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Adjusting Body Mass for Measurement Error with Invalid Validation Data

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  • Charles Courtemanche
  • Joshua C. Pinkston
  • Jay Stewart

Abstract

We propose a new method for using validation data to correct self-reported weight and height in surveys that do not measure respondents. The standard correction in prior research regresses actual measures on reported values using an external validation dataset, and then uses the estimated coefficients to predict actual measures in the primary dataset. This approach requires the strong assumption that the expectations of measured weight and height conditional on the reported values are the same in both datasets. In contrast, we use percentile ranks rather than levels of reported weight and height. Our approach requires the weaker assumption that the conditional expectations of actual measures are increasing in reported values in both samples. This makes our correction more robust to differences in measurement error across surveys as long as both surveys represent the same population. We examine three nationally representative datasets and find that misreporting appears to be sensitive to differences in survey context. When we compare predicted BMI distributions using the two validation approaches, we find that the standard correction is affected by differences in misreporting while our correction is not. Finally, we present several examples that demonstrate the potential importance of our correction for future econometric analyses and estimates of obesity rates.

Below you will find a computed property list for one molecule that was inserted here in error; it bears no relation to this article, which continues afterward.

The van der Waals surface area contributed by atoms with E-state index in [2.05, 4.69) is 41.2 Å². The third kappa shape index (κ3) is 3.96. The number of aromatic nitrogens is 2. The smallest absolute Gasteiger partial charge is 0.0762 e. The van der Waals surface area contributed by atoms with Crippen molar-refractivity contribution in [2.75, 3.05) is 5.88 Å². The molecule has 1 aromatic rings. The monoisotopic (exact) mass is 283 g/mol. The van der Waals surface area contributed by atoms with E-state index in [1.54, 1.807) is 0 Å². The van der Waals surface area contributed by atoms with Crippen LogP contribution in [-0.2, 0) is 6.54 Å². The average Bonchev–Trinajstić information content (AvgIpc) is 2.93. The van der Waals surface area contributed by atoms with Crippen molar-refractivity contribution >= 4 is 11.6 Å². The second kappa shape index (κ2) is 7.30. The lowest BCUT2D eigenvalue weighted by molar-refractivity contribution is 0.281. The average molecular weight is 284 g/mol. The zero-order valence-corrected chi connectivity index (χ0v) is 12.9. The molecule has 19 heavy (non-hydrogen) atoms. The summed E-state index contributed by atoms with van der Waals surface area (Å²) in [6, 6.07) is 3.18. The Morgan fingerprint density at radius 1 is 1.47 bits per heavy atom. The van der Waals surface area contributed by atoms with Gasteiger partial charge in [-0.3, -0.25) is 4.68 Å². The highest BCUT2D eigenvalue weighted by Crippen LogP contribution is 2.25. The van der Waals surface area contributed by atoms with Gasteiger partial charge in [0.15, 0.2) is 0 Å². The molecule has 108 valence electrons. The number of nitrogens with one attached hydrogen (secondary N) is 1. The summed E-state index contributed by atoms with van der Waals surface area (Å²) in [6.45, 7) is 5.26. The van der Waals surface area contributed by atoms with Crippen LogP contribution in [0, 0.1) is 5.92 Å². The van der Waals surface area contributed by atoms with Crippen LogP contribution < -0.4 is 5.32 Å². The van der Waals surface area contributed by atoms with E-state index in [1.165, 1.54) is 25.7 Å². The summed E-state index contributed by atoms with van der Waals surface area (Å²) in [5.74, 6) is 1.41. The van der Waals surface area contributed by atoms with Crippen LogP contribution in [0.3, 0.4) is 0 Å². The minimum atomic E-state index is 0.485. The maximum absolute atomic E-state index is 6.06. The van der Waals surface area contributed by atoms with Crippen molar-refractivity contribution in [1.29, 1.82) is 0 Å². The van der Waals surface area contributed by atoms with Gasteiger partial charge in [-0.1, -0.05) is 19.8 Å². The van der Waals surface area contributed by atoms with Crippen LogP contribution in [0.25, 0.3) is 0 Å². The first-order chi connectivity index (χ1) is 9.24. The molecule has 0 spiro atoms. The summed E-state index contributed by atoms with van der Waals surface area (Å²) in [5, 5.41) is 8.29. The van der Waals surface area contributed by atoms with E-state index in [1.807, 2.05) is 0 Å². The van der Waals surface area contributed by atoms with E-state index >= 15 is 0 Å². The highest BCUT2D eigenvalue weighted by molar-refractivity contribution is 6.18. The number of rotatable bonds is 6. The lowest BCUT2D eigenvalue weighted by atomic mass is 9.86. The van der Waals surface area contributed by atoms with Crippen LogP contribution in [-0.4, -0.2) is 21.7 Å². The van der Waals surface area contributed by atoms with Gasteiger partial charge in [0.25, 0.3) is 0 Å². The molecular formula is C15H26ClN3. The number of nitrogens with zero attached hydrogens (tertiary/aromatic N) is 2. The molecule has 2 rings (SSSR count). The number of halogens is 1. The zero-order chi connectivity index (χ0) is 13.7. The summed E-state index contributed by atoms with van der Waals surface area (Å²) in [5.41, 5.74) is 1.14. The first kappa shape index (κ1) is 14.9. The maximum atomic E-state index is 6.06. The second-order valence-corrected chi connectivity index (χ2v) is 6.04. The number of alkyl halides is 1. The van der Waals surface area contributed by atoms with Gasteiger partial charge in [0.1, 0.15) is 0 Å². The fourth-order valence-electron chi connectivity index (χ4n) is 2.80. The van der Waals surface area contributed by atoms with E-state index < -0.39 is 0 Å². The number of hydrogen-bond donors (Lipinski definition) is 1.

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Paper provided by National Bureau of Economic Research, Inc in its series NBER Working Papers with number 19928.

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Date of creation: Feb 2014
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Handle: RePEc:nbr:nberwo:19928

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  1. John Cawley, 2004. "The Impact of Obesity on Wages," Journal of Human Resources, University of Wisconsin Press, vol. 39(2).
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  15. Charles L. Baum II, 2010. "The Effects of Food Stamps on Obesity," Working Papers, Middle Tennessee State University, Department of Economics and Finance 201003, Middle Tennessee State University, Department of Economics and Finance.
  16. Maximilian D. Schmeiser, 2009. "Expanding wallets and waistlines: the impact of family income on the BMI of women and men eligible for the Earned Income Tax Credit," Health Economics, John Wiley & Sons, Ltd., vol. 18(11), pages 1277-1294.
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Cited by:
  1. Silvia Barbaresco & Charles J. Courtemanche & Yanling Qi, 2014. "Impacts of the Affordable Care Act Dependent Coverage Provision on Health-Related Outcomes of Young Adults," NBER Working Papers 20148, National Bureau of Economic Research, Inc.

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